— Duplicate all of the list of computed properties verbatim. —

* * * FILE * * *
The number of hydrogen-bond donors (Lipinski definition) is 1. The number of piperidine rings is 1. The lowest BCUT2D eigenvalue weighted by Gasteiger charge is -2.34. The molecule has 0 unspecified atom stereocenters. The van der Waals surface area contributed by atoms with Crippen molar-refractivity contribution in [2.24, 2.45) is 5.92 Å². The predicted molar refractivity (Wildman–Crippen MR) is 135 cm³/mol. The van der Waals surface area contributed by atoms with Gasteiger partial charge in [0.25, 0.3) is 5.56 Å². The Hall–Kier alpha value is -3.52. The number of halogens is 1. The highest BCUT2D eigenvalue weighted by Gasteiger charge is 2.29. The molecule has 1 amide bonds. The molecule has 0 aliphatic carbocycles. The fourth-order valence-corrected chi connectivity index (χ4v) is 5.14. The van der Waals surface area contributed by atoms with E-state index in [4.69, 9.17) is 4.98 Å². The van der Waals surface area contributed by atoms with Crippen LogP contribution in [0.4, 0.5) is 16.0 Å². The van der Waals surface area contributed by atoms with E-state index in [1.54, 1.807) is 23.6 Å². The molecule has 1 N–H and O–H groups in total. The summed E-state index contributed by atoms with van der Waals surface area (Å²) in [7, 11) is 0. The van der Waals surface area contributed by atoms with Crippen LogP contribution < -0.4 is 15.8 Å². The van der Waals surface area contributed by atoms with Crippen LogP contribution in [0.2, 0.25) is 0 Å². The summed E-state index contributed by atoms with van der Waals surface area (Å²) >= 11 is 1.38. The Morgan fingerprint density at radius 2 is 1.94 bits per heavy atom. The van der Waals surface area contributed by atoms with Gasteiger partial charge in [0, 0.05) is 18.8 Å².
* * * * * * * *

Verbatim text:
The number of hydrogen-bond donors (Lipinski definition) is 1. The number of piperidine rings is 1. The lowest BCUT2D eigenvalue weighted by Gasteiger charge is -2.34. The molecule has 0 unspecified atom stereocenters. The van der Waals surface area contributed by atoms with Crippen molar-refractivity contribution in [2.24, 2.45) is 5.92 Å². The predicted molar refractivity (Wildman–Crippen MR) is 135 cm³/mol. The van der Waals surface area contributed by atoms with Gasteiger partial charge in [0.25, 0.3) is 5.56 Å². The Hall–Kier alpha value is -3.52. The number of halogens is 1. The highest BCUT2D eigenvalue weighted by Gasteiger charge is 2.29. The molecule has 1 amide bonds. The molecule has 0 aliphatic carbocycles. The fourth-order valence-corrected chi connectivity index (χ4v) is 5.14. The van der Waals surface area contributed by atoms with E-state index in [4.69, 9.17) is 4.98 Å². The van der Waals surface area contributed by atoms with Crippen LogP contribution in [0.4, 0.5) is 16.0 Å². The van der Waals surface area contributed by atoms with E-state index in [1.54, 1.807) is 23.6 Å². The molecule has 1 N–H and O–H groups in total. The summed E-state index contributed by atoms with van der Waals surface area (Å²) in [7, 11) is 0. The van der Waals surface area contributed by atoms with Crippen LogP contribution < -0.4 is 15.8 Å². The van der Waals surface area contributed by atoms with Crippen LogP contribution in [0.2, 0.25) is 0 Å². The summed E-state index contributed by atoms with van der Waals surface area (Å²) >= 11 is 1.38. The Morgan fingerprint density at radius 2 is 1.94 bits per heavy atom. The van der Waals surface area contributed by atoms with Gasteiger partial charge in [0, 0.05) is 18.8 Å².